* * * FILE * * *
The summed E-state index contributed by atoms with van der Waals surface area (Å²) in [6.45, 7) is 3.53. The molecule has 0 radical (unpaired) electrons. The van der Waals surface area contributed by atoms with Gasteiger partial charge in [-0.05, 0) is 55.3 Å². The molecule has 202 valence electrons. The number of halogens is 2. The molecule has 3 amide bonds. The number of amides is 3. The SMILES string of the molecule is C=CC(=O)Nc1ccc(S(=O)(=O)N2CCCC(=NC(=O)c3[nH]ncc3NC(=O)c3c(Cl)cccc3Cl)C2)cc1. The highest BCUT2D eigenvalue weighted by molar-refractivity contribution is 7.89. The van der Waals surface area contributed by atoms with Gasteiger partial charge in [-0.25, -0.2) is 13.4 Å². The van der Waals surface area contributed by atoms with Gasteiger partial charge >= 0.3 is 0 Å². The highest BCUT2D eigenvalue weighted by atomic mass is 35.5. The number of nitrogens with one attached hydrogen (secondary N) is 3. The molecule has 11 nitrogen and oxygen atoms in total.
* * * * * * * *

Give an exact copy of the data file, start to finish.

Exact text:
The summed E-state index contributed by atoms with van der Waals surface area (Å²) in [6.45, 7) is 3.53. The molecule has 0 radical (unpaired) electrons. The van der Waals surface area contributed by atoms with Gasteiger partial charge in [-0.05, 0) is 55.3 Å². The molecule has 202 valence electrons. The number of halogens is 2. The molecule has 3 amide bonds. The number of amides is 3. The SMILES string of the molecule is C=CC(=O)Nc1ccc(S(=O)(=O)N2CCCC(=NC(=O)c3[nH]ncc3NC(=O)c3c(Cl)cccc3Cl)C2)cc1. The highest BCUT2D eigenvalue weighted by molar-refractivity contribution is 7.89. The van der Waals surface area contributed by atoms with Gasteiger partial charge in [-0.25, -0.2) is 13.4 Å². The van der Waals surface area contributed by atoms with Gasteiger partial charge >= 0.3 is 0 Å². The highest BCUT2D eigenvalue weighted by atomic mass is 35.5. The number of nitrogens with one attached hydrogen (secondary N) is 3. The molecule has 11 nitrogen and oxygen atoms in total.